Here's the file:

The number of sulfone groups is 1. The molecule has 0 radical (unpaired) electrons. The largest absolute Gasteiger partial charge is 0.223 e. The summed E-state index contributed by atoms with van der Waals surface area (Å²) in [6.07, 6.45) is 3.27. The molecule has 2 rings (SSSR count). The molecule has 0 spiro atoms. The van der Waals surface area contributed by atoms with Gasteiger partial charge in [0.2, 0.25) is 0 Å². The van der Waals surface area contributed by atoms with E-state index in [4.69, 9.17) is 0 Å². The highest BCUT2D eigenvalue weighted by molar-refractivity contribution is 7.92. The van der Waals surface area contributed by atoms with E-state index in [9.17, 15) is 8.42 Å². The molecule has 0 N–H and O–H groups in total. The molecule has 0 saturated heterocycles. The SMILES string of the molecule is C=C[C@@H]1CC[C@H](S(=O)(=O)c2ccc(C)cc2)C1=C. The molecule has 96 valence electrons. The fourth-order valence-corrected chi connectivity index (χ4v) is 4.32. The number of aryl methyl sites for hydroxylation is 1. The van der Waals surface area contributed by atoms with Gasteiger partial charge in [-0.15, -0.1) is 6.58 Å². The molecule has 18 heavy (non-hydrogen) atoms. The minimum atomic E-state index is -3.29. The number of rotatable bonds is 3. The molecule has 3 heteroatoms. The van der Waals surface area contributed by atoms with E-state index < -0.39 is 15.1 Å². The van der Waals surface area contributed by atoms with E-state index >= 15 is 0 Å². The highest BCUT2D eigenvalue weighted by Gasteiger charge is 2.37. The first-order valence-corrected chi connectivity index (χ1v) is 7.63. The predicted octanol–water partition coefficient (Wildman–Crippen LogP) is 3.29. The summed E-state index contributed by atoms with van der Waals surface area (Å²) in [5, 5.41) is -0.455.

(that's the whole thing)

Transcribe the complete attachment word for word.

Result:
The number of sulfone groups is 1. The molecule has 0 radical (unpaired) electrons. The largest absolute Gasteiger partial charge is 0.223 e. The summed E-state index contributed by atoms with van der Waals surface area (Å²) in [6.07, 6.45) is 3.27. The molecule has 2 rings (SSSR count). The molecule has 0 spiro atoms. The van der Waals surface area contributed by atoms with Gasteiger partial charge in [0.2, 0.25) is 0 Å². The van der Waals surface area contributed by atoms with E-state index in [4.69, 9.17) is 0 Å². The highest BCUT2D eigenvalue weighted by molar-refractivity contribution is 7.92. The van der Waals surface area contributed by atoms with E-state index in [9.17, 15) is 8.42 Å². The molecule has 0 N–H and O–H groups in total. The molecule has 0 saturated heterocycles. The SMILES string of the molecule is C=C[C@@H]1CC[C@H](S(=O)(=O)c2ccc(C)cc2)C1=C. The molecule has 96 valence electrons. The fourth-order valence-corrected chi connectivity index (χ4v) is 4.32. The number of aryl methyl sites for hydroxylation is 1. The van der Waals surface area contributed by atoms with Gasteiger partial charge in [-0.15, -0.1) is 6.58 Å². The molecule has 18 heavy (non-hydrogen) atoms. The minimum atomic E-state index is -3.29. The number of rotatable bonds is 3. The molecule has 3 heteroatoms. The van der Waals surface area contributed by atoms with E-state index < -0.39 is 15.1 Å². The van der Waals surface area contributed by atoms with E-state index >= 15 is 0 Å². The highest BCUT2D eigenvalue weighted by Gasteiger charge is 2.37. The first-order valence-corrected chi connectivity index (χ1v) is 7.63. The predicted octanol–water partition coefficient (Wildman–Crippen LogP) is 3.29. The summed E-state index contributed by atoms with van der Waals surface area (Å²) in [5, 5.41) is -0.455.